L & C 5. You make your own prints, using archival ink and paper. Talk to us about the artisanal aspect of what you create.
Lisa: One aspect that is consistent between mediums is that I am emphatic about the process being evident and that simple constructive means are applied. I like the cut edges of the collaged pieces to be apparent as well as some of the initial drawing and pencil work left in my illustrations. My textile pieces are handsewn because I like the mark that handstitching produces and I love the physical act of sewing-needle, thread and cloth- so simple but it can exemplify the the most subtle of nuances. This applies to my sculptural work too. The armatures are made from steel bristles I collect on my walks that the street sweepers leave behind--these I bend and form with pliers and an anvil and secure with waxed linen thread. From there, I carve, stitch or fabricate the rest, finishing with layers of beeswax which supports and enhances the materials I use. Quality workmanship and thoughtful design are what I strive for--this makes for an aesthestically successful piece.
L & C 6. I love the way you conjure an entire story with a single image and your brilliantly conceived titles: "Mouse Offers Advice as Fish Adapts," "The Passion in Her Ganache was Unprecedented," "Tuesdays were Reserved for Sharing Recipes," "Grandpa's Teeth Gave Madeline the Confidence She Needed," and so on. Your juxtaposition of image and text reminds me of the European Renaissance emblem books and 18th-century collections of aphorisms. Which comes first for you: the image or the text?
Lisa: Usually the image. The characters come together, then how they are relating to one another or how a character just relates in the space, and I keep it pretty simple. I use minimal props. From there an idea will arise, something that will jell the whole together. The thing is, there is never a hard rule. I'll hear somebody say something, or read a great passage, come across a strange word or in conversation come up with an idea I like and then the words conjure the image. So a whole different intention occurs, but the end result is the same.
Lisa asks Lobster & Canary a question:
Okay! I am fascinated by your affinity towards the fantastical. When did you develop or recognize that an other-worldly realm would occupy your imagination? When did it become significant for you and how so?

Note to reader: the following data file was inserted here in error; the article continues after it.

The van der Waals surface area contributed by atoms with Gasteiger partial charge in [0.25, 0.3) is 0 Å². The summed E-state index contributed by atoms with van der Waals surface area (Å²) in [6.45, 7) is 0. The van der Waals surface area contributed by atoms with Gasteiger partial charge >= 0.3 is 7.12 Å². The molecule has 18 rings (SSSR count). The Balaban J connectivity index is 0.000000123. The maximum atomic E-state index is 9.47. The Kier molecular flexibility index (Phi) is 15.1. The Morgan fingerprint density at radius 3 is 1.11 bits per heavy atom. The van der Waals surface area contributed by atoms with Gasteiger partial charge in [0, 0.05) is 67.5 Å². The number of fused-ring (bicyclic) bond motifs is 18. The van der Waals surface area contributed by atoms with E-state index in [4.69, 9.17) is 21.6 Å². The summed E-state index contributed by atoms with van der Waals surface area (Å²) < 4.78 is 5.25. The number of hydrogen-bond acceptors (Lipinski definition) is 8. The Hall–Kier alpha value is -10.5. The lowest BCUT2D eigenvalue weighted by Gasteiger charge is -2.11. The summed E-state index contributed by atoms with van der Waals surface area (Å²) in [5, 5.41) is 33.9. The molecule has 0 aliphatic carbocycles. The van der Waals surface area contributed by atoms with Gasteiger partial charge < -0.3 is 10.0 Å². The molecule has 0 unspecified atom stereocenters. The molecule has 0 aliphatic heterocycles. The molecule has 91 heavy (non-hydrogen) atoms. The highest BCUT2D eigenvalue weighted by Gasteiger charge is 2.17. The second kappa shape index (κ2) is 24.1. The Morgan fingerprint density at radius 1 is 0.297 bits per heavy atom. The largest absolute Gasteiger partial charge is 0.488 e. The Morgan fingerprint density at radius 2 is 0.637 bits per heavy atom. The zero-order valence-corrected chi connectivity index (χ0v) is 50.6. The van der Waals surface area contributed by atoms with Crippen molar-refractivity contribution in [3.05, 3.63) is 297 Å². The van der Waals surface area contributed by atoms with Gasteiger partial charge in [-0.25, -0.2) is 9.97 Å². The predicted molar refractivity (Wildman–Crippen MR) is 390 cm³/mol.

Lobster & Canary: I have always, from my beginning I think, been entranced with the other-worldly. One of my very earliest memories-- I may have been four years old, possibly five or so-- is of poring over the picture-books of Norse and Greek myths by the D'Aulaires, in the middle of the night (I was one of those kids who read until all hours), lost in the reality I found on those pages. (I am delighted that the New York Review of Books classics series has brought the D'Aulaire books back into print.) From that same time comes also the memory of reading Sendak's Where the Wild Things Are. My father is a great storyteller, and used to make up all sorts of wonderful tales. My mother shared-- and continues to share-- a deep love of fairytales and folklore. So, I am one of the proverbial acorns that falls close to the tree!
That tells you "when" and "what," but nothing about "why." The attraction for me has to do with the search for what Gerald Manley Hopkins called "the inscape," the unique, authentic spirit within each thing. Susan Sontag, from another angle of approach, argued for a similar search, when she talked in "Against Interpretation" about a need to re-capture the magical, incantatory experience of art. Paul Klee knew about this, so too I believe the Mughal painters of miniatures, the West African sculptors in bronze, Mozart, Miles Davis, the Dutch still-life painters...
For me the point is reuniting with a prelapsarian state that is paradoxically forever aspirational. A place where metamorphosis is natural, hybridization the norm, and everyone (including the birds and beasts!) speaks the same tongue. A place where my "I" can ultimately rest knowing that the story will continue. A.S. Byatt discusses this theme in her superb essay, "Old Tales, New Forms," in which she highlights the evergreen power of myth and fairytale, noting its influence on the work of Rushdie, Blixen, Calvino, Bufalino, Nooteboom, Carter, Sebald and others.
Byatt puts matters so well that I can not do better than quote her to conclude my response to your question, Lisa:
"Children read stories as though they themselves are infinite and immortal. The old read tales knowing that they themselves are finite, that the tales will outlive them."